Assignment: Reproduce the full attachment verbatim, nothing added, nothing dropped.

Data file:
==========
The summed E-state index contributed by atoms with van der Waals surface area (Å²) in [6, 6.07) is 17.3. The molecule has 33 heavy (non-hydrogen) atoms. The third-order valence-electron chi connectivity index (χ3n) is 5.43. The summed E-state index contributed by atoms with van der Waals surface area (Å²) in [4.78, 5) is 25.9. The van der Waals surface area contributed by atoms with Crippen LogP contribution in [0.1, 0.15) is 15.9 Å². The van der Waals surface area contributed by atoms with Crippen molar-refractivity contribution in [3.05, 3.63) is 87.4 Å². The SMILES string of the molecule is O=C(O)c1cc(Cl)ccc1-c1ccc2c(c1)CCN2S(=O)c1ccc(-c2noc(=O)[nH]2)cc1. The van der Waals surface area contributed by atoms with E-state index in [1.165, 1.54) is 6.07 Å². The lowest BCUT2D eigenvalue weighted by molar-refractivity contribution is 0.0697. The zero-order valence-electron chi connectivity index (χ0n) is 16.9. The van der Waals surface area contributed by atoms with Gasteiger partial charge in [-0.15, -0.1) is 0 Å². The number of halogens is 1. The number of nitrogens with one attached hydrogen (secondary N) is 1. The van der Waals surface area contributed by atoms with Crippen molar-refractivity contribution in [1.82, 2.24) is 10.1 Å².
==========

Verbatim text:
The summed E-state index contributed by atoms with van der Waals surface area (Å²) in [6, 6.07) is 17.3. The molecule has 33 heavy (non-hydrogen) atoms. The third-order valence-electron chi connectivity index (χ3n) is 5.43. The summed E-state index contributed by atoms with van der Waals surface area (Å²) in [4.78, 5) is 25.9. The van der Waals surface area contributed by atoms with Crippen LogP contribution in [0.1, 0.15) is 15.9 Å². The van der Waals surface area contributed by atoms with Crippen molar-refractivity contribution in [3.05, 3.63) is 87.4 Å². The SMILES string of the molecule is O=C(O)c1cc(Cl)ccc1-c1ccc2c(c1)CCN2S(=O)c1ccc(-c2noc(=O)[nH]2)cc1. The van der Waals surface area contributed by atoms with E-state index in [1.165, 1.54) is 6.07 Å². The lowest BCUT2D eigenvalue weighted by molar-refractivity contribution is 0.0697. The zero-order valence-electron chi connectivity index (χ0n) is 16.9. The van der Waals surface area contributed by atoms with Gasteiger partial charge in [-0.15, -0.1) is 0 Å². The number of halogens is 1. The number of nitrogens with one attached hydrogen (secondary N) is 1. The van der Waals surface area contributed by atoms with Crippen molar-refractivity contribution in [1.82, 2.24) is 10.1 Å².